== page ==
On the top are casein bubbles. The bottom is watercolor. Adding in white highlights with casein almost seems like cheating after the effort it takes preserving white paper when painting with watercolor.
All of these are painted in my 3.5″x5″ Pentalic sketchbook or on 4″x6″ postcards from a block of Fluid 140 lb. cards. The second set and the farm scenes were painted en plain air.
Here’s the only casein painting I’ve done recently. It’s also 4″x6″ and on a postcard block of 300 lb. paper by Fluid.
No casein this week, but I’ve painted watercolor en plein air (3.5″x5″):
I’ve also painted in my 9″x12″ journal quite a bit over the past week. This one I did en plein air:
The one on the left was done in a very dimly-lit room while a storm rolled in. I find the colors strange and moody:
This is based on a picture my husband took:
And here are four seasons:
I ordered the color theory six pack of Richeson casein, even though it included orange and violet, two colors I can mix. The other four colors made the price a bargain, since purchasing each tube individually would run nearly double the cost. Those four colors are Shiva phthalo green, ultramarine blue, cad yellow, and rose red.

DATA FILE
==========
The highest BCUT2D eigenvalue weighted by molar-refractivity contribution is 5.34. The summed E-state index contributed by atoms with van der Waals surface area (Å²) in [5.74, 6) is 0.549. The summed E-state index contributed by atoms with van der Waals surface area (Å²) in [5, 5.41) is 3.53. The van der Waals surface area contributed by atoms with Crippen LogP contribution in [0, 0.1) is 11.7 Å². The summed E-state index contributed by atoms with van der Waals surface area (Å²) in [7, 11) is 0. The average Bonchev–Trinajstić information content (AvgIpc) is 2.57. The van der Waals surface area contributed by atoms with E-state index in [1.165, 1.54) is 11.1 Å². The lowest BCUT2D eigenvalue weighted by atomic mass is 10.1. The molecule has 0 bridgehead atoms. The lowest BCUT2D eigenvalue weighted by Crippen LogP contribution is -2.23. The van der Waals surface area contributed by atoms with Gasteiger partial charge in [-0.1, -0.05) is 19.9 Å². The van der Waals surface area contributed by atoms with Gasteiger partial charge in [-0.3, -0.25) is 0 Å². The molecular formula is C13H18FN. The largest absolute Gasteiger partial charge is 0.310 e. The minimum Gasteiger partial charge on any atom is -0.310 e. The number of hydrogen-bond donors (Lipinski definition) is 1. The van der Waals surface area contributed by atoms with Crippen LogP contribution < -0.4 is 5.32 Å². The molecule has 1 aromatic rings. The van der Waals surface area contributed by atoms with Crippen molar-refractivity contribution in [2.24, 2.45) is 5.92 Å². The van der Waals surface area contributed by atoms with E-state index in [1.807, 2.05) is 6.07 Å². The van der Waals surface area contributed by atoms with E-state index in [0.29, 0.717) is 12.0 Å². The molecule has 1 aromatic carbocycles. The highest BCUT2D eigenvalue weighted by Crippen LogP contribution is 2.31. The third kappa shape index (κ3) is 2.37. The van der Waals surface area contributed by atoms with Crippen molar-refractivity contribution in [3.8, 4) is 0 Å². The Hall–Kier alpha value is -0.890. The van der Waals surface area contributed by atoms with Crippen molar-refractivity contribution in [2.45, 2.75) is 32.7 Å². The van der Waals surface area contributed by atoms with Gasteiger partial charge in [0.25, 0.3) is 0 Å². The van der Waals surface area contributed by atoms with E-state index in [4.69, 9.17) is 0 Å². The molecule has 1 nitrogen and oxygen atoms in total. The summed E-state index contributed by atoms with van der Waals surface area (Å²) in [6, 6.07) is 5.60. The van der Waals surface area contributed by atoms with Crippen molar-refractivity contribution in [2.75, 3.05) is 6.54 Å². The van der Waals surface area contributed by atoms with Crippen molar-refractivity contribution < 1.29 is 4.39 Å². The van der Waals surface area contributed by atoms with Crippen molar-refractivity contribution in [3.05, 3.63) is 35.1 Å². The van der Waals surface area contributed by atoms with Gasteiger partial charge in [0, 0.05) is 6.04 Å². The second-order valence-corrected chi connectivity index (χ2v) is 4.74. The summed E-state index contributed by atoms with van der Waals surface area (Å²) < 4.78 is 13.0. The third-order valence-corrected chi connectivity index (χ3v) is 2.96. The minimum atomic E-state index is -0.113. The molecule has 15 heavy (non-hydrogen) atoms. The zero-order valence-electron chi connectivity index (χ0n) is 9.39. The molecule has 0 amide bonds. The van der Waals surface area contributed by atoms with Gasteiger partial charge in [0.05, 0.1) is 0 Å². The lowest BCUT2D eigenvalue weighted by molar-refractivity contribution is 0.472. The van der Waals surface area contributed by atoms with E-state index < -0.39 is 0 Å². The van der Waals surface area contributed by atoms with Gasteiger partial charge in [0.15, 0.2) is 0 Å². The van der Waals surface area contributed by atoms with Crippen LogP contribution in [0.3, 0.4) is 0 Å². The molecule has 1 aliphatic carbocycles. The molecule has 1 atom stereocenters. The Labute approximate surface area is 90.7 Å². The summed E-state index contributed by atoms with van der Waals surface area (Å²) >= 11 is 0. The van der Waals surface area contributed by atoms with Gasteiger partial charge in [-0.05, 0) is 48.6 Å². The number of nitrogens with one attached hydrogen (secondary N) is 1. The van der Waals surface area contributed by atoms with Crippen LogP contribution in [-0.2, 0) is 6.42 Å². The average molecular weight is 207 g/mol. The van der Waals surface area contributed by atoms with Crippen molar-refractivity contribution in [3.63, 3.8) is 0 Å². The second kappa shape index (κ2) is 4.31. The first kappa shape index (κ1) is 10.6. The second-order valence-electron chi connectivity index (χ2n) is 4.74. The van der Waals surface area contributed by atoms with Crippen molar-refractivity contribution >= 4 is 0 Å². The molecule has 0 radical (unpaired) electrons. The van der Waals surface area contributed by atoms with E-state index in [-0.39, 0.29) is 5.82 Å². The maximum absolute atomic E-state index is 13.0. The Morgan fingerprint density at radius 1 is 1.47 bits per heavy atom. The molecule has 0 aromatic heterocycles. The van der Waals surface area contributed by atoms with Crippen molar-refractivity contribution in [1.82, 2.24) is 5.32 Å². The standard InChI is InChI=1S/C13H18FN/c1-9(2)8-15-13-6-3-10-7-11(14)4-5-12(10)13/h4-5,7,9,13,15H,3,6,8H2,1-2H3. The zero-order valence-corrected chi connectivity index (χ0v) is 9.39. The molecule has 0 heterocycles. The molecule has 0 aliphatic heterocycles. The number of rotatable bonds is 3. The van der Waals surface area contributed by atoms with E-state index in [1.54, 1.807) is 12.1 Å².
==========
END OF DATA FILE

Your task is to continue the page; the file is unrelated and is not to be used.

The wonder of mixing greens! Plus, my all-time favorite color is probably ultramarine blue. So, now I have two blues, yellows, and reds. Those, plus white, black, orange, and violet, will keep me happy for a long time.
Here’s an older journal page with the original James Gurney six pack. You can see how many shades of green I achieved with all variations of yellow ochre, cobalt blue, raw umber, and white.
This is a barn I’ve painted in watercolor twice before. The beautiful, old silo has been removed since the last one.